The success of a unique IT consultancy demonstrates the value of neurodiversity and how enabling individuals to thrive can help employers get the best out of their whole workforce.
Embracing difference is not simply a matter of altruism, as business is beginning to learn. Diversity of thought, ideas and ways of working “helps people to grow and learn, tackles under-utilisation of skills by enabling people to reach their full potential, improves decision making, boosts engagement and innovation, and enables business to better meet the needs of a diverse customer base,” according to the CIPD.
Or as 16-year-old environmental activist Greta Thunberg puts it: “Given the right circumstances, being different is a superpower” – a competitive edge that any modern organisation should want to tap into.
Diagnosed with Asperger’s syndrome, Thunberg explains that her autism makes her view the world in stark terms. “It makes me see things from outside the box,” she told journalist Nick Robinson, when interviewed on Radio 4’s Today programme. “I don’t easily fall for lies, I can see through things. If I would’ve been like everyone else, I wouldn’t have started this school strike, for instance.”
However, neurodiversity is a poorly understood element of diversity and one from which many organisations shy away. Despite the unique skills and qualities people with conditions such as autism, dyslexia and ADHD offer employers, firms are slow to recognise these ‘mental deficits’ as potential strengths, and unsure how to embed neurodivergent employees into teams.
Reversing this trend is auticon, an international social enterprise which exclusively employs adults on the autism spectrum as IT consultants. It was founded in Germany in November 2011 by Dirk Müller-Remus (expanding into the UK and France in early 2016, followed by Switzerland, the US, Italy and Canada in 2017 and 2018) and has insights and lessons for any organisation wishing to support workforce diversity and inclusion (D&I) – including helping neurotypical employees to thrive.
Untapped skills and abilities
UK CEO Ray Coyle outlines the social problem underpinning auticon’s mission: “We have 700,000 autistic people in the UK and only 16% in fulltime employment – compared with about 78% for the population as a whole and 48% for disabled people,” he says. “Even among the disabled community, autistic people find it very difficult to access work.”
However, he also emphasises the immense untapped value of this demographic’s skills and abilities, stressing that while there are moral reasons for addressing inequalities, there are business reasons beyond these. Autism affects a person’s cognition, perception, emotions and behaviours, but autistic adults of ten have extraordinary abilities and intense interest in IT, physics, mathematics and technology – areas of expertise in which there are crucial skills gaps.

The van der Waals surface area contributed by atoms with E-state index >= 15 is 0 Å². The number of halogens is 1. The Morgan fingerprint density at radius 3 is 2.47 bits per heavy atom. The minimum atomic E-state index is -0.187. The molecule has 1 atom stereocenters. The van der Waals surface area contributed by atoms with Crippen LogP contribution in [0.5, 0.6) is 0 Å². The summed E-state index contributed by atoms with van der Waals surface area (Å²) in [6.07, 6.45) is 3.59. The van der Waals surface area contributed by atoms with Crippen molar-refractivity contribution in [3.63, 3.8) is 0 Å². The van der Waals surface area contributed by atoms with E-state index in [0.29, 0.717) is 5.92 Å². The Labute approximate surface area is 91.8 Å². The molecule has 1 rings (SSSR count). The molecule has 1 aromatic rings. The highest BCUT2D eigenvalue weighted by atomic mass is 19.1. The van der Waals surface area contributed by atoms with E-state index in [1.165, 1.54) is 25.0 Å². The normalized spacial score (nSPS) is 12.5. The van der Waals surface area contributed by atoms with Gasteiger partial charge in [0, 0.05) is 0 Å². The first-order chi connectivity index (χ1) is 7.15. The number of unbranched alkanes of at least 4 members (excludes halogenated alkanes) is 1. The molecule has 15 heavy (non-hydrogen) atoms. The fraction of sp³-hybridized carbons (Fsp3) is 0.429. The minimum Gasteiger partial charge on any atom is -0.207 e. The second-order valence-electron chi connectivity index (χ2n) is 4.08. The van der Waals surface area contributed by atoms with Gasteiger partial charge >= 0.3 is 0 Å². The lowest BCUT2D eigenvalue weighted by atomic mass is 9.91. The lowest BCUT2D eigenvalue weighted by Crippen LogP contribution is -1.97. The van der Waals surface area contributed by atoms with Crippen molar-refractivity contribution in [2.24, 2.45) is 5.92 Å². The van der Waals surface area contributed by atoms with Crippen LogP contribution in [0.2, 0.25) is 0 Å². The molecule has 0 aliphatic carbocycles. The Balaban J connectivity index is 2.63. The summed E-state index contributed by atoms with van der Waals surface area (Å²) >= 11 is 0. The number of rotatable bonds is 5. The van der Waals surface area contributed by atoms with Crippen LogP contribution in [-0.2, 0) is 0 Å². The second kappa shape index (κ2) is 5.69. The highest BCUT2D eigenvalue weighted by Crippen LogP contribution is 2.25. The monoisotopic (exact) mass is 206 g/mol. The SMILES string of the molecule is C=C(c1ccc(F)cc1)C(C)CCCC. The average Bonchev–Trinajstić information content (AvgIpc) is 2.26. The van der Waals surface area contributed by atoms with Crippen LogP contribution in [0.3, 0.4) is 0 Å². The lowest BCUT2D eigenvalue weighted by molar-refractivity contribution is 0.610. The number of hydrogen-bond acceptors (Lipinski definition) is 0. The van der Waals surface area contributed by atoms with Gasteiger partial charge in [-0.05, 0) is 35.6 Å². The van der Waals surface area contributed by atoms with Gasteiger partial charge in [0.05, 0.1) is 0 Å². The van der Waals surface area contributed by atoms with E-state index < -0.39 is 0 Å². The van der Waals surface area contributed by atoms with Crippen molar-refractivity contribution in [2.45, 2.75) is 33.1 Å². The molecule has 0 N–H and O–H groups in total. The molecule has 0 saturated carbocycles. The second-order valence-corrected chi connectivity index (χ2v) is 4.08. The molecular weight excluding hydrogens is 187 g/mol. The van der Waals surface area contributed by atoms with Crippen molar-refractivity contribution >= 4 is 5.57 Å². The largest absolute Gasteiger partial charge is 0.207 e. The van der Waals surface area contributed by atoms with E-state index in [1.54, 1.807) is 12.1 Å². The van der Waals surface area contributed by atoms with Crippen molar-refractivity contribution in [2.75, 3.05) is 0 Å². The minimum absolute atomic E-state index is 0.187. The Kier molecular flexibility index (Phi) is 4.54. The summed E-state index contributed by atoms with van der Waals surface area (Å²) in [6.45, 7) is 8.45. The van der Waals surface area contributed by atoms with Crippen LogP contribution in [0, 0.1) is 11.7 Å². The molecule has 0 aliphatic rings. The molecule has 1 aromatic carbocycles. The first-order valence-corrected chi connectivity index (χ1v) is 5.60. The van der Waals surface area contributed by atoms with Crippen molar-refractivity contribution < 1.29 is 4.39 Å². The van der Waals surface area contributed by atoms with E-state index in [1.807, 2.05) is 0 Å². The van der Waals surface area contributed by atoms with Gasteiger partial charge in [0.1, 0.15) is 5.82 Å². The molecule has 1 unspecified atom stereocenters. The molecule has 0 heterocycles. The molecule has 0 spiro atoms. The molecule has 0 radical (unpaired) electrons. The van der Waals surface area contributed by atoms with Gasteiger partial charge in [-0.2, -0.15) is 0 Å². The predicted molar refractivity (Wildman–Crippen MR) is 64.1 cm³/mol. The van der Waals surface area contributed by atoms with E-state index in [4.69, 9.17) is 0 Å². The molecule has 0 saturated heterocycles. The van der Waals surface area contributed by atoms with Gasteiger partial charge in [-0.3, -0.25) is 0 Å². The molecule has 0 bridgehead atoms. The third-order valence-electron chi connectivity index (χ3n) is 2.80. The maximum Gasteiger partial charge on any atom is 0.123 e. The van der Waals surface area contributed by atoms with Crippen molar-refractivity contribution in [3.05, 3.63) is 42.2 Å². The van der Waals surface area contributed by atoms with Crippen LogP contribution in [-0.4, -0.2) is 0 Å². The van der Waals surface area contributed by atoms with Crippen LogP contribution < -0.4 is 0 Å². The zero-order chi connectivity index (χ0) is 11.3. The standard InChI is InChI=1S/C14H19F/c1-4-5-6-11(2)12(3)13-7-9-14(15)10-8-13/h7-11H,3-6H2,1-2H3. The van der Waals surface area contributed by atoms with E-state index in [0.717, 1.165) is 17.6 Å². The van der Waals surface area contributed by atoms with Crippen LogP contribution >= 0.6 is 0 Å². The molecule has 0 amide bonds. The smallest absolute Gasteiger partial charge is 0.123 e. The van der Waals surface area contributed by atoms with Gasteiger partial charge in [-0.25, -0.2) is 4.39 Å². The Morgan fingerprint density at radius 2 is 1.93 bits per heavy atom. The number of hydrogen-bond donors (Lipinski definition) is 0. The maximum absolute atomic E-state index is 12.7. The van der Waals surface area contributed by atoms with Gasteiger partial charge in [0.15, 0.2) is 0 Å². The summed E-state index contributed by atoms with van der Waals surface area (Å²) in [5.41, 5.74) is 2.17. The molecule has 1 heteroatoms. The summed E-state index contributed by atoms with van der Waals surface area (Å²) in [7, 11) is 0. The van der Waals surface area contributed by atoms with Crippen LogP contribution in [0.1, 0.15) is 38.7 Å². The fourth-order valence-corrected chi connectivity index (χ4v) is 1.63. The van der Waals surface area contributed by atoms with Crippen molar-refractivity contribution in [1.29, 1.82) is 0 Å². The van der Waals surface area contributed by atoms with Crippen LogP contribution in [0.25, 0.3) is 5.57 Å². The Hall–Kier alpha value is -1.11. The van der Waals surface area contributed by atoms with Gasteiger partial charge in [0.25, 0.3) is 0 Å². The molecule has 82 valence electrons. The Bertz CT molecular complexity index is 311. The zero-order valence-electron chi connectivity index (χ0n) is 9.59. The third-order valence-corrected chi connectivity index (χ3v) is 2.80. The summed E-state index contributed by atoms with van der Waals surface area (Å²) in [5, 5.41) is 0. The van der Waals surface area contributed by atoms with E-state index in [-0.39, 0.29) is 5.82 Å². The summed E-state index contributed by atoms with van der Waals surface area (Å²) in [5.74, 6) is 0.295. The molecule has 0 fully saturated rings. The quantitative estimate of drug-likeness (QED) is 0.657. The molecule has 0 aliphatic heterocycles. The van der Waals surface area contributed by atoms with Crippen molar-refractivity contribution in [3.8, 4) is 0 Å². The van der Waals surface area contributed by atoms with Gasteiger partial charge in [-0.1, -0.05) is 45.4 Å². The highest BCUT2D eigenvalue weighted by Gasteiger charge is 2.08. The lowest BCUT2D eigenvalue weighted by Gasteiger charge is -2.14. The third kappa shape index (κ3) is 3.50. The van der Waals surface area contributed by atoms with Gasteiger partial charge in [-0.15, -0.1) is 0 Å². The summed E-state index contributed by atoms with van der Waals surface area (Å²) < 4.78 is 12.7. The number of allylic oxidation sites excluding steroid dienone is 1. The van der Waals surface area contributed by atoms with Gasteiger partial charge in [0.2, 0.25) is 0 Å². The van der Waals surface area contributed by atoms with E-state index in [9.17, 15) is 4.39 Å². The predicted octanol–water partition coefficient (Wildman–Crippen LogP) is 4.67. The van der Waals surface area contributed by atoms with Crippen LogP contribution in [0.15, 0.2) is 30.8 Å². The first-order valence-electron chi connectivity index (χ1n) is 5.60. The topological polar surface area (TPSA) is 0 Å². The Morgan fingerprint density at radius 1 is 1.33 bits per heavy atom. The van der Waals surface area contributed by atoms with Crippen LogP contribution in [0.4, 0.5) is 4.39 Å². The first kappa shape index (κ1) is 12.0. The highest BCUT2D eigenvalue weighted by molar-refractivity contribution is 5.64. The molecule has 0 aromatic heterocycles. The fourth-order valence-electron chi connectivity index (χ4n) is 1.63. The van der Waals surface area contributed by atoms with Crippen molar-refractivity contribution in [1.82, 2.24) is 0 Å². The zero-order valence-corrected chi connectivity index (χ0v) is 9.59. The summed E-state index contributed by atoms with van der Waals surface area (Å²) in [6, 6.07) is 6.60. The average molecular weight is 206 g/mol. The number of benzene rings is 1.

“We did a lot of research with the University of Berlin and others in the UK and know that you’re more likely to find very high levels of attention to detail, pattern recognition, sustained concentration, error detection and logical analysis in the autistic community,” he says.
“We’re not trying to pigeonhole autistic people or make sweeping generalisations; there are lots of people with autism who are wonderfully artistic and musical. But, because we are an IT consultancy, we’re looking for particular skills.”
Auticon’s model is to employ people with autism with the relevant skills on a permanent basis and match them with corporate organisations who have specific tech needs. High-profile clients include Allianz, Direct Line Group, Siemens and KPMG; Sir Richard Branson is one of auticon’s investors.
“We offer businesses a means of bringing autistic people into their workforce, on a fixed-term basis, to augment their teams,” says Coyle.
By taking the time to get to know each employee’s skills, interests and challenges, and carefully matching these with the right tasks and support mechanisms, auticon creates careers that allow autistic people to work to their full potential. Meanwhile, clients receive highquality work, lateral and unbiased thinking, and access to people with the specialist STEM skills they urgently require. It’s a win-win for people with autism, for businesses – and wider society, through the acceptance of cognitive and neurological diversity.
Focusing on capability
Of course, getting it right involves a range of challenges, which lie in the sourcing, onboarding, matching and support of auticon’s people; however, out of these come a wealth of transferable lessons around embracing individuality at work.
Adopting the perspective of the autistic candidate, the company is not prescriptive about job descriptions or particularly interested in CVs, which represent “history rather than capability”.